Stem cell pioneer James Thomson and his colleagues reported Thursday that they have developed a safer way of turning cells from the foreskins of newborns into something very similar to embryonic stem cells.

Previous methods accomplished the trick but left behind viruses and outside genes, remnants of which could cause mutations, block the cells from growing into more specific types and even lead to tumors.

The UW team bypassed this obstacle by delivering the special genes with a plasmid, a small, very stable circle of DNA. This package reprogrammed the skin cells and was eventually diluted out of them. What remained were cells that appear to have the healing potential of embryonic stem cells, Thomson and his colleagues reported in the journal Science.

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Scientists Create Monkey Stem Cells

(Ivanhoe Newswire) — The successful creation of the first induced pluripotent stem (iPS) cell line from adult monkey skin may have important implications for direct reprogramming capabilities across different species.

Previous studies have shown that induction of four key transcription factors can reprogram adult mouse and human skin cells into iPS cells. Until now, iPS cell creation had not been demonstrated in any other species.

Researchers at Peking University in Beijing, China retrofit viruses to express the four key factors to infect adult monkey skin cells. This technique led to the creation of cells that displayed multiple hallmarks of embryonic stem cells. These cells possessed the ability to develop into multiple types of differentiated cells.

These findings could potentially be useful for the creation of clinically valuable primate models for human disease. The direct reprogramming model may also be a universal strategy for generating iPS cells in other species.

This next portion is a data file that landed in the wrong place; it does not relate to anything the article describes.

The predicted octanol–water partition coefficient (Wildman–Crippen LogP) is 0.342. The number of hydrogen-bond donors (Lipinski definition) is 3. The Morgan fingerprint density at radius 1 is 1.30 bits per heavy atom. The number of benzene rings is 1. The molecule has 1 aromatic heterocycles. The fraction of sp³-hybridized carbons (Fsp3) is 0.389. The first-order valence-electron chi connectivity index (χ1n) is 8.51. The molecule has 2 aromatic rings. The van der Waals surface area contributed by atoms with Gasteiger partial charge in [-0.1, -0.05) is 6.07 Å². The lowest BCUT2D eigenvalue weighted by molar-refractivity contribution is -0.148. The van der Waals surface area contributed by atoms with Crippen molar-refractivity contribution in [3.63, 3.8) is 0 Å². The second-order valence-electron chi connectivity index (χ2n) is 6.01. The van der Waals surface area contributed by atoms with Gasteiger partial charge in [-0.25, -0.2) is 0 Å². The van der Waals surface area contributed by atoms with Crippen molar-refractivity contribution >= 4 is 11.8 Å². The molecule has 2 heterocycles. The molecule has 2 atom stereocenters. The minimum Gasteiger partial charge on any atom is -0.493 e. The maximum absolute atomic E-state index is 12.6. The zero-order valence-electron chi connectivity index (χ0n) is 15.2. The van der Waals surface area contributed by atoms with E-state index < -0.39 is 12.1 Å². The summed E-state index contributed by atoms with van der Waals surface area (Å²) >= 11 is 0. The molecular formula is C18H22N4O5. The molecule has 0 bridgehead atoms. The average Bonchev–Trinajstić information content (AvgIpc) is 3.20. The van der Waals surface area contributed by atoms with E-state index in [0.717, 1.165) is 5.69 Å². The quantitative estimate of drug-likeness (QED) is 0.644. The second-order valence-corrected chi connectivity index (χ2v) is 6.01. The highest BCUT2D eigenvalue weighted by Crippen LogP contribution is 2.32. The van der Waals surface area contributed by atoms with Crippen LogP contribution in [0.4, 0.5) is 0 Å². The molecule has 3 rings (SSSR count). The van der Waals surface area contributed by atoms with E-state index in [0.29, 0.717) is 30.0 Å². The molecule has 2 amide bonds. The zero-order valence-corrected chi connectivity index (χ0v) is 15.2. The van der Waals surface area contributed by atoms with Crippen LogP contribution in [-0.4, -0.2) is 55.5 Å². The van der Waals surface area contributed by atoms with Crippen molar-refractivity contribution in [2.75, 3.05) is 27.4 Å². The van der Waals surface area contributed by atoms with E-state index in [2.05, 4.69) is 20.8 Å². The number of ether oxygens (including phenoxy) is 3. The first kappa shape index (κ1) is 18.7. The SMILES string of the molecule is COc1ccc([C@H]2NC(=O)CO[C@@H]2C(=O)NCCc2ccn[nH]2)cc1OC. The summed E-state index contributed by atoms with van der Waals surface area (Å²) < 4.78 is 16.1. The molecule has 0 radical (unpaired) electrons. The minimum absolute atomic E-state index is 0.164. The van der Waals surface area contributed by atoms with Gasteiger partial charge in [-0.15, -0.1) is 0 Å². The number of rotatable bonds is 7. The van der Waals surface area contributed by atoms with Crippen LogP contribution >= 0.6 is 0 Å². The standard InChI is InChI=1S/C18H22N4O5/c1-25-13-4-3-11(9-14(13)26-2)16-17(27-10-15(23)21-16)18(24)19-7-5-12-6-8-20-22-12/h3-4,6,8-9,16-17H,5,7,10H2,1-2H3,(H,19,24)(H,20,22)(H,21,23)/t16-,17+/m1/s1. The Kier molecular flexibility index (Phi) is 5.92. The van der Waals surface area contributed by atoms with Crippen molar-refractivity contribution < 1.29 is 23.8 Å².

SOURCE: Cell Stem Cell, 2008;3:587-590

Wisconsin team starts with skin, derives liver cells

By Mark Johnson of the Journal Sentinel, JSOnline.com

Just after 5 p.m. doors rattle shut and feet begin to shuffle past the narrow lab where Karim Si-Tayeb sits hunched over a microscope, all but invisible to the scientists leaving the Medical College of Wisconsin.

Si-Tayeb has already worked eight hours and will work five more, eyes locked on the living cells in his care. Under the microscope, their tiny colonies resemble constellations of tightly packed stars. They carry his ambition.

“A few months ago I was working and it struck me how incredibly cool this is,” he said, sliding a dish of unusual cells under the microscope, cells he had scientifically altered. “This revolution is occurring, and you are part of it.”

Early this year the 32-year-old postdoctoral student from France joined a biomedical revolution by reprogramming human skin cells back to their embryonic origin, just as James Thomson in Madison and Shinya Yamanaka in Japan did when they made headlines in November 2007. Now Si-Tayeb and his supervisor, Stephen A. Duncan, a Medical College professor, were engaged in the next great race.

In 2008, scientists began trying to turn the new reprogrammed cells into all of the building blocks doctors might use to treat a multitude of diseases. Cardiac cells to repair a damaged heart. Insulin-producing cells to help diabetics. Photoreceptor cells to restore lost vision.

The work would be crucial if stem cells were to fulfill their promise and begin a new wave of medicine.